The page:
WHILE TIGHTS are a relatively recent phenomenon, hosiery itself has been with us for centuries. The word hosiery is derived from the Anglo- Saxon word hosen, meaning covering. As far back as the 9th century, legs were covered with bandages of material, often held in place with strands of gut.
In the 15th century, early tights were crudely constructed from woven stockings joined together with a cod-piece, sometimes soled on the feet with leather. The 16th-century saw hand-knitted stockings from Spain coming to England.
By the 18th century, women started wearing stockings too, - prior to this it was mostly men who wore them. The upper classes would wear white or coloured stockings, whilst the lower classes would wear black. But by the 1800s, men were moving away from stockings and breeches into trousers and the industrial production of stockings from around 1860 made them more available.
The introduction of synthetic yarns in the Twenties revolutionised the industry, making hosiery sheerer than cotton and cheaper then silk. Early fish-nets appeared in the Thirties and in 1938 Dupont introduced the first nylon stockings. By 1949, seamed nylons were all the rage in the UK.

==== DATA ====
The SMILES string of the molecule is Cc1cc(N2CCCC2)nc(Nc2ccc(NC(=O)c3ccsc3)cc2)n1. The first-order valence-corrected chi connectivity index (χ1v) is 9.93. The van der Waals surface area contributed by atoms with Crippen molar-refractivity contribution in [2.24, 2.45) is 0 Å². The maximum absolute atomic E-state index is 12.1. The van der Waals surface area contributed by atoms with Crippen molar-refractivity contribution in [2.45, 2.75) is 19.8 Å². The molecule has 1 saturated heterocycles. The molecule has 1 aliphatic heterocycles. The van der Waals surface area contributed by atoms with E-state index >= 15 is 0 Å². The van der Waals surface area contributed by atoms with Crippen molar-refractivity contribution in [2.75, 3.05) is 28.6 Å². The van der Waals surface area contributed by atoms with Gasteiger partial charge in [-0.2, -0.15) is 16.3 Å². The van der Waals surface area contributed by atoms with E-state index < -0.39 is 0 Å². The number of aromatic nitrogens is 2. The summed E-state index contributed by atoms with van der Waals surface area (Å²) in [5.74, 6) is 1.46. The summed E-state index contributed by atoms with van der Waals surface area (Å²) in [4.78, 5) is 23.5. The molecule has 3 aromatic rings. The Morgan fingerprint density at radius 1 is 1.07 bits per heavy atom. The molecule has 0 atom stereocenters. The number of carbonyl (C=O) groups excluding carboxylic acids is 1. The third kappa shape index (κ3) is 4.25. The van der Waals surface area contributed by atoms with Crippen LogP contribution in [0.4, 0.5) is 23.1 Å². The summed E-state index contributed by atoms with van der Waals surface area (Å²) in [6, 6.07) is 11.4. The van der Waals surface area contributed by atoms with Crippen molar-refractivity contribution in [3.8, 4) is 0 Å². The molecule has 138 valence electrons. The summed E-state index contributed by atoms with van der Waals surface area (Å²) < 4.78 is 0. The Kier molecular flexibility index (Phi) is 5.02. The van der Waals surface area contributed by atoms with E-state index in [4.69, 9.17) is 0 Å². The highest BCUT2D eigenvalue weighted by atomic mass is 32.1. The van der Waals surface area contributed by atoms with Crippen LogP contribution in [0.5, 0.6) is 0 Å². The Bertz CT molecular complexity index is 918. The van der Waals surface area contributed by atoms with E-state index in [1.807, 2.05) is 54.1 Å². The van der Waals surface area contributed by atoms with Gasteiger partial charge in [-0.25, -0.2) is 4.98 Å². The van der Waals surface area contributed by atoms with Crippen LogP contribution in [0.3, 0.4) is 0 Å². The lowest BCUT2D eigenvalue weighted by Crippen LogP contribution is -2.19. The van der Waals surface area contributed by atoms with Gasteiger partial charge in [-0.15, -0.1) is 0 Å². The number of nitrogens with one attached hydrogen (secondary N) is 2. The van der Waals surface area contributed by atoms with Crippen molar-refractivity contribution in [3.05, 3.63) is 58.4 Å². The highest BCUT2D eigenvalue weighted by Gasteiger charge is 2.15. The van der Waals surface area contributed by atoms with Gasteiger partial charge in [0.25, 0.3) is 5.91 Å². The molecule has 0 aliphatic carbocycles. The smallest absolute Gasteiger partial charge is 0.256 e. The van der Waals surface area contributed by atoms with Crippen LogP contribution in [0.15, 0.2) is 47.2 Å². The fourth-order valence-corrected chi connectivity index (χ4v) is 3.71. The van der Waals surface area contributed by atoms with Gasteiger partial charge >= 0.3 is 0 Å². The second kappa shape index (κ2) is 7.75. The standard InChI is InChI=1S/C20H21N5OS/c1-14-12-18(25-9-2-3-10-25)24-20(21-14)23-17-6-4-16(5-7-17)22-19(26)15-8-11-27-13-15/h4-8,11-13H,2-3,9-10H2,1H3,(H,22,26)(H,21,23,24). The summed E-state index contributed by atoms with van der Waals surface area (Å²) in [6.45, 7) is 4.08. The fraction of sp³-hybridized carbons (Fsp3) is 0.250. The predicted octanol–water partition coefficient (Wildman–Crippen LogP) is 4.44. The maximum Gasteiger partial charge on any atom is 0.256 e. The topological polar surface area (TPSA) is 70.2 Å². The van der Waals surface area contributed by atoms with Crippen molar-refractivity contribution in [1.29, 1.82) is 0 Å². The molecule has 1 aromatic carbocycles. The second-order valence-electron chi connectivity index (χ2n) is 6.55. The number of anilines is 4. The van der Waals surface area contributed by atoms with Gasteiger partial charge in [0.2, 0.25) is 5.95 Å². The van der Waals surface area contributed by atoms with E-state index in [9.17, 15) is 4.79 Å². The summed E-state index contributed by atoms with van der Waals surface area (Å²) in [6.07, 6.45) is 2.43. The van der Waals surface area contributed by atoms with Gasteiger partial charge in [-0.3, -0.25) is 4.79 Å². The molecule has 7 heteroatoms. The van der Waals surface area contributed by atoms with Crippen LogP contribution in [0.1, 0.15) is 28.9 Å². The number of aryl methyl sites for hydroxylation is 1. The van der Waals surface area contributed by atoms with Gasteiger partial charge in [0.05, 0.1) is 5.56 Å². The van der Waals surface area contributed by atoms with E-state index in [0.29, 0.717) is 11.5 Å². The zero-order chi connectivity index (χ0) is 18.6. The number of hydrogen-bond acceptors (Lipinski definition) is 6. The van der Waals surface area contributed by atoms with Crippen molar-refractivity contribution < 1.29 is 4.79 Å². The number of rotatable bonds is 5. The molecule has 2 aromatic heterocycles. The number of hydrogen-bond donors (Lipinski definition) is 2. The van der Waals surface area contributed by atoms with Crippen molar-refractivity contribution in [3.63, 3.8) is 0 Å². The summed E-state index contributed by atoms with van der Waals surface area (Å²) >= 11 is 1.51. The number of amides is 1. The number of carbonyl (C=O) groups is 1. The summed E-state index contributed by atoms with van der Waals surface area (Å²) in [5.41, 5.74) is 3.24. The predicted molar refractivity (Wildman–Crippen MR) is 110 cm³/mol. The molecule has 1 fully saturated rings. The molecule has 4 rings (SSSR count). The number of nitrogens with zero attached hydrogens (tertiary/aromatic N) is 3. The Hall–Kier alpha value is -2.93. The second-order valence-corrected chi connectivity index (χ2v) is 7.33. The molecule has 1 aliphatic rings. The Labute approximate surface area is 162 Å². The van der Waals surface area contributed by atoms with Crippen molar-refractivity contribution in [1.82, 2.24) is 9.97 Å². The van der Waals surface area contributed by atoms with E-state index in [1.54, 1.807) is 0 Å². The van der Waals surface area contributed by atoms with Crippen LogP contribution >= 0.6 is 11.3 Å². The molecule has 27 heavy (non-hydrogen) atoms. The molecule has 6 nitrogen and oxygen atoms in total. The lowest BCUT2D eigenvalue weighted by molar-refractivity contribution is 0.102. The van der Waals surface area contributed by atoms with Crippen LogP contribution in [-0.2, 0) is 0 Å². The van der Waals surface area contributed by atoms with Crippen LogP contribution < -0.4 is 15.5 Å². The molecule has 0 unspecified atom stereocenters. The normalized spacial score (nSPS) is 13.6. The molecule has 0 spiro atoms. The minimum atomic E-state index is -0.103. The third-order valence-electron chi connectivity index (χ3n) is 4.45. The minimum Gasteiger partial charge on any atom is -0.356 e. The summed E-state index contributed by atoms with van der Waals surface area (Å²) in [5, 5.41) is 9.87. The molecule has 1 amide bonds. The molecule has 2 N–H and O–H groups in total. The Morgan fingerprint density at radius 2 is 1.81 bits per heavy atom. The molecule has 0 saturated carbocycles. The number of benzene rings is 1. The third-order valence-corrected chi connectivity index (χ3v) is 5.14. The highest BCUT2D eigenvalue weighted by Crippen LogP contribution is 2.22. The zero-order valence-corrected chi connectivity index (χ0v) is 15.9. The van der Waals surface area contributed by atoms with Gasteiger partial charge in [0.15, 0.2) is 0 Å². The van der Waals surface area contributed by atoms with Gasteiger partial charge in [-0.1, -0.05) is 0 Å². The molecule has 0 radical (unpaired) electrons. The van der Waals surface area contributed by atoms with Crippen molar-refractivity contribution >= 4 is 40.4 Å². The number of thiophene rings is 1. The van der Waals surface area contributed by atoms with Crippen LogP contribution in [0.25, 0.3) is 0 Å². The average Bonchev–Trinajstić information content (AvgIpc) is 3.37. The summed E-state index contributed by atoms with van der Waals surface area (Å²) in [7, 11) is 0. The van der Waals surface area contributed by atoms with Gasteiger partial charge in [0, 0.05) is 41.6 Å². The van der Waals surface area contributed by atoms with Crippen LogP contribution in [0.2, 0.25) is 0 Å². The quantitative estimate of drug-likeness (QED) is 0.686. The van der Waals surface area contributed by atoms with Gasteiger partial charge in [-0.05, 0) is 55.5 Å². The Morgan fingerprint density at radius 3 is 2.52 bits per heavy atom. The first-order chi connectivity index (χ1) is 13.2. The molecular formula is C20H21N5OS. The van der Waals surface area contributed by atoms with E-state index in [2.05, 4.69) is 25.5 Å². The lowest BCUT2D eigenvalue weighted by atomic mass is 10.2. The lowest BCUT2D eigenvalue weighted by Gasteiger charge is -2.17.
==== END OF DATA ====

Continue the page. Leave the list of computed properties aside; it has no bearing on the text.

Tights came about in the Fifties, introduced by Aristoc, the longest established brand in the UK. They were formed by sewing nylon legs onto a pair of crepe nylon briefs. Tights really came into their own in the Sixties, worn under mini-skirts created by designers such as Mary Quant.
In 1968 Pretty Polly developed one-piece tights and they became more of a fashion item than ever before. In the early Eighties, patterned tights appeared on the market and Lycra started being incorporated into hosiery in 1985. The new Lycra 3D process, where Lycra is knitted into every stitch, not just every third, was introduced in 1994 and now makes hosiery super smooth with a perfect fit.
The future of tights is looking back to the past, with the launch of Wolford's first range of tights designed for men.
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